Western South Dakota's Only Ranch Station
Dairy cows infected with avian flu virus
States where import restrictions were put in place immediately after the virus was detected in Texas and New Mexico have not reported any cases of infection in dairy herds.

SD Reports 1st BIAV Case, States Issue Import Controls

PIERRE, S.D. – South Dakota has become the eighth state to confirm an outbreak of bovine influenza A virus (BIAV) (also known as highly pathogenic avian influenza (HPAI) in poultry and birds) in a dairy cattle herd. The South Dakota Department of Agriculture and Natural Resources (DANR) and the South Dakota Animal Industry Board (AIB) recently confirmed the first case of in the state. The discovery was verified by the USDA’s National Veterinary Services Laboratories.

Marv Post, Chairman of the South Dakota Dairy Producers, is urging all dairy farmers to monitor their cattle closely and to contact their veterinarian if symptoms are observed.
Symptoms include reduced milk production, loss of appetite, and changes in manure consistency, particularly in late-stage lactating cows.

Despite concerns, there is no threat to the safety of the commercial milk supply or public health, according to officials. All dairies must ensure that only milk from healthy animals enters the food chain. The pasteurization process, which heats milk to a high temperature, guarantees the safety of milk and dairy products. This process effectively inactivates viruses and bacteria, as supported by the Centers for Disease Control (CDC), which strongly advises against consuming unpasteurized or raw milk.

Ongoing investigations by federal and state health and veterinary authorities, including the USDA, the Food and Drug Administration (FDA), and the CDC, aim to understand and mitigate this outbreak among dairy cows. These efforts focus on controlling the spread and ensuring the continuity of safe dairy production and supply.

“The South Dakota Department of Health is working with the DANR to ensure the safety of the people and livestock in South Dakota. It’s important to note that the risk of human infection is low,” said Department of Health Secretary, Melissa Magstadt. “If you have had exposure to an H5N1-infected bird or animal and are showing signs and symptoms of infection, such as redness and swelling of the eye (conjunctivitis), cough, fever, or sore throat, visit your medical provider to be tested.”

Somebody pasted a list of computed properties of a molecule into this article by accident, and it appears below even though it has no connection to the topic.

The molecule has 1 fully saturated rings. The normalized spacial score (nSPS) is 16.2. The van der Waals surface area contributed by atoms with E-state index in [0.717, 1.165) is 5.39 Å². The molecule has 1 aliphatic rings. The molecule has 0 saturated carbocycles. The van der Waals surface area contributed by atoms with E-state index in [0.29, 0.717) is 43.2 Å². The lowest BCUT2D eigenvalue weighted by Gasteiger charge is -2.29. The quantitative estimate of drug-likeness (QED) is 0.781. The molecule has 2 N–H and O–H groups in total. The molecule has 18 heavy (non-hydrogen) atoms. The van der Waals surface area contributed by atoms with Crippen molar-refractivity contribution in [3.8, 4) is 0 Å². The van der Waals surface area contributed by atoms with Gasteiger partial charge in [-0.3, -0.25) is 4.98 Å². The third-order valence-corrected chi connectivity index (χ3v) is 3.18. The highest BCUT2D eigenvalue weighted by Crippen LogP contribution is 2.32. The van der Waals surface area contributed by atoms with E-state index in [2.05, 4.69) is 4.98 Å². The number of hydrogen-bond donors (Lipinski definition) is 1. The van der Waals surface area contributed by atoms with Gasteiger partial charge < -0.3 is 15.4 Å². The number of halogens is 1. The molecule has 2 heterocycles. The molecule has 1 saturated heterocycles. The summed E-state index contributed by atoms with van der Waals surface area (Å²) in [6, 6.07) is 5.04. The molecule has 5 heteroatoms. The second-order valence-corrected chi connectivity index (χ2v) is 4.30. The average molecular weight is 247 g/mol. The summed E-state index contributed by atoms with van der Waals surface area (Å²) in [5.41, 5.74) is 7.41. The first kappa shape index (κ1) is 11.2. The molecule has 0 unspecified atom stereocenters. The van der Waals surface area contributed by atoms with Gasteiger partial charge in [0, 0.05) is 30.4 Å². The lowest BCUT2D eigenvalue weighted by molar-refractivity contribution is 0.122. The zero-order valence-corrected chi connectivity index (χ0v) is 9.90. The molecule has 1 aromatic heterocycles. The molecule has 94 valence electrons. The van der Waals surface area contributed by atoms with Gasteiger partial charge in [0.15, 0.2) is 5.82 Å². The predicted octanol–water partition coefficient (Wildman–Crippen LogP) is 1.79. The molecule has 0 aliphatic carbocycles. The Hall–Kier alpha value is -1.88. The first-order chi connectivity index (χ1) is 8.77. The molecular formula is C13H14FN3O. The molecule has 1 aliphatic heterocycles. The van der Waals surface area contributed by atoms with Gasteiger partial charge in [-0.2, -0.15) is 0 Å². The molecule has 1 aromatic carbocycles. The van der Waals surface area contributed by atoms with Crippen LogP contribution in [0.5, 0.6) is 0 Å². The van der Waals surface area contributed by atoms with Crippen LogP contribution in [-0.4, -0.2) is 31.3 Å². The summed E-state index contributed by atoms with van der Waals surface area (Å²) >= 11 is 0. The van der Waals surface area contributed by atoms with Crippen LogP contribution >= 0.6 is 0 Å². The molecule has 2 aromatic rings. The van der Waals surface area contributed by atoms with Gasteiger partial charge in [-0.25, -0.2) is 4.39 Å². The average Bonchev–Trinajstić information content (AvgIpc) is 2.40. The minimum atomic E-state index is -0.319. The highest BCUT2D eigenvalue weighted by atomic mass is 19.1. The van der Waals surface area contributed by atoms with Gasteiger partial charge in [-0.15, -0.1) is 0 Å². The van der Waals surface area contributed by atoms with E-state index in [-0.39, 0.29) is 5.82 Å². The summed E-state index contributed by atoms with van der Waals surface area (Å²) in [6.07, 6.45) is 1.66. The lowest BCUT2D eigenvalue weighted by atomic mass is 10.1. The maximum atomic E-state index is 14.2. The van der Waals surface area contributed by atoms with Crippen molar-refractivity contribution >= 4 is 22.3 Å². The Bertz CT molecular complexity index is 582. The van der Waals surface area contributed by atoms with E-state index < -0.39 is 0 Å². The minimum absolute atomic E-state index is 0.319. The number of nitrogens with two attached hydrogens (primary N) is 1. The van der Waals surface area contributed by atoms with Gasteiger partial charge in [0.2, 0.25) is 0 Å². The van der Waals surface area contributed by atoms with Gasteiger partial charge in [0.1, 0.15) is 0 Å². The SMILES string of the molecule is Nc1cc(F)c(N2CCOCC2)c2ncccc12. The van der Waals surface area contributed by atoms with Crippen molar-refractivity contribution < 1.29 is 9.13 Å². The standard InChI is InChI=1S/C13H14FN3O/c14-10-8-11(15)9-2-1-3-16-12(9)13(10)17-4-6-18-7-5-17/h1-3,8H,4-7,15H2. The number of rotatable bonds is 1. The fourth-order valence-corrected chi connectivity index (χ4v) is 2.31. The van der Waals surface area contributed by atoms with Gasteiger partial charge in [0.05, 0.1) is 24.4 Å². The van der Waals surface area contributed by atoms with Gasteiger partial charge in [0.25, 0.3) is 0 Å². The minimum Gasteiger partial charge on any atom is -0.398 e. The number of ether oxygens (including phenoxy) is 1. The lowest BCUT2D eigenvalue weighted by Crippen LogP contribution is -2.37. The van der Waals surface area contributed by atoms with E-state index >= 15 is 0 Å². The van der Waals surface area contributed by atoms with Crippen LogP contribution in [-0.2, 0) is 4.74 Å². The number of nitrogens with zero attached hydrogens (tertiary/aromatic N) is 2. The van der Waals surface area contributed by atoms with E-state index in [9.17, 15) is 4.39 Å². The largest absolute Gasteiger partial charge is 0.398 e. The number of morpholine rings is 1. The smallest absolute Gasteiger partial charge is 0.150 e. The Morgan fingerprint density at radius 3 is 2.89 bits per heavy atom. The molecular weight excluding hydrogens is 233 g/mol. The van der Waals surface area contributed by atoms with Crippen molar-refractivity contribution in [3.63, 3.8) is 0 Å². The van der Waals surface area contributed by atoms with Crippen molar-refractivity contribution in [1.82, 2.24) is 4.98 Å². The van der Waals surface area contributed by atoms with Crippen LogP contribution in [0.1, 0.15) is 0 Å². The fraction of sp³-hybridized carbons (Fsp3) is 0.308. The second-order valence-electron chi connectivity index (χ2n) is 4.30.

According to the American Association of Bovine Practitioners (AABP), the disease presents very differently in cattle versus poultry and is far less lethal. A recent name change from highly pathogenic avian influenza (HPAI) to bovine influenza A virus (BIAV), reflects the difference in the presentation of the disease between species. The organization is encouraging government officials and industry to adopt the name change. In an open letter dated April 8, 2024, the organization shared the disease syndrome in cattle does not cause high morbidity and mortality as it does in birds.

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BIAV was first detected in lactating dairy cattle in Texas and New Mexico, and now has spread to Kansas, Michigan, Idaho, Ohio and South Dakota.

There have been no reported detections of BIAV in Nebraska dairy cattle and other livestock following the states Department of Agriculture issuing an import order effective immediately – after the virus began to spread from Texas. The importation order requires all breeding female dairy cattle entering Nebraska to obtain a permit issued by NDA before entry. Other states with restrictions include Alabama, Arizona, Arkansas, California, Delaware, Florida, Hawaii, Idaho, Kentucky, Louisiana, Mississippi,  North Carolina, Pennsylvania, Tennessee, Utah, and West Virginia.

It is the first time the virus has cross-species transmitted to livestock and also the first time the infection has sickened a human who worked with dairy cattle in Texas.

The risk to human health remains low, according to USDA and CDC. Both agencies continue to investigate.


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Local health authorities have also been monitoring workers from farms with infected herds for symptoms — either through regular phone calls with farm supervisors or automated text messages that ask if they’ve been experiencing conjunctivitis or any flu-like symptoms, even mild ones.(Photo: shironosov/iStock)


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